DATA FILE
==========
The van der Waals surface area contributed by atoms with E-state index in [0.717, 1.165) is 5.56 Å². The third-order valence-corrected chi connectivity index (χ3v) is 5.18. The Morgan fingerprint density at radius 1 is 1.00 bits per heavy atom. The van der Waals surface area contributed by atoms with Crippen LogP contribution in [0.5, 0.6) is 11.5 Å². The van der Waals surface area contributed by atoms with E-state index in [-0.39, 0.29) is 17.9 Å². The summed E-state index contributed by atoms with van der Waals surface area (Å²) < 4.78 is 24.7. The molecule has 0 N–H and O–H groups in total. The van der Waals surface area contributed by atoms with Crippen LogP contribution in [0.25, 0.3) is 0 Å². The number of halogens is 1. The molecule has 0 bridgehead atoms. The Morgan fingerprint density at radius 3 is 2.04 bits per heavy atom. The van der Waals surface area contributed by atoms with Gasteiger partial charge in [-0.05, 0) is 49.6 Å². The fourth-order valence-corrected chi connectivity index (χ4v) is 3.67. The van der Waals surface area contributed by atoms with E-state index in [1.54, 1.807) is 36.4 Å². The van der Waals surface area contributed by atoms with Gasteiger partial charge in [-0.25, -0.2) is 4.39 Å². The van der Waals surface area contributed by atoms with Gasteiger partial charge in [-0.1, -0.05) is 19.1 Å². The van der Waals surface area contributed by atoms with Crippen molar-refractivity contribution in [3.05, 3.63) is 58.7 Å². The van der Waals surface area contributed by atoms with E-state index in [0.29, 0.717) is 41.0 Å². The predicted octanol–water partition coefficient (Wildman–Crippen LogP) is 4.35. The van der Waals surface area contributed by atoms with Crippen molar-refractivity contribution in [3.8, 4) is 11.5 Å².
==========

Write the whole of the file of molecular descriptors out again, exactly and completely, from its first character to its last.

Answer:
The van der Waals surface area contributed by atoms with E-state index in [0.717, 1.165) is 5.56 Å². The third-order valence-corrected chi connectivity index (χ3v) is 5.18. The Morgan fingerprint density at radius 1 is 1.00 bits per heavy atom. The van der Waals surface area contributed by atoms with Crippen LogP contribution in [0.5, 0.6) is 11.5 Å². The van der Waals surface area contributed by atoms with E-state index in [-0.39, 0.29) is 17.9 Å². The summed E-state index contributed by atoms with van der Waals surface area (Å²) < 4.78 is 24.7. The molecule has 0 N–H and O–H groups in total. The van der Waals surface area contributed by atoms with Crippen LogP contribution in [0.25, 0.3) is 0 Å². The number of halogens is 1. The molecule has 0 bridgehead atoms. The Morgan fingerprint density at radius 3 is 2.04 bits per heavy atom. The van der Waals surface area contributed by atoms with Gasteiger partial charge in [-0.05, 0) is 49.6 Å². The fourth-order valence-corrected chi connectivity index (χ4v) is 3.67. The van der Waals surface area contributed by atoms with E-state index in [1.54, 1.807) is 36.4 Å². The van der Waals surface area contributed by atoms with Gasteiger partial charge in [-0.25, -0.2) is 4.39 Å². The van der Waals surface area contributed by atoms with Gasteiger partial charge in [-0.1, -0.05) is 19.1 Å². The van der Waals surface area contributed by atoms with Crippen molar-refractivity contribution in [3.05, 3.63) is 58.7 Å². The van der Waals surface area contributed by atoms with E-state index in [0.29, 0.717) is 41.0 Å². The predicted octanol–water partition coefficient (Wildman–Crippen LogP) is 4.35. The van der Waals surface area contributed by atoms with Crippen molar-refractivity contribution in [3.8, 4) is 11.5 Å².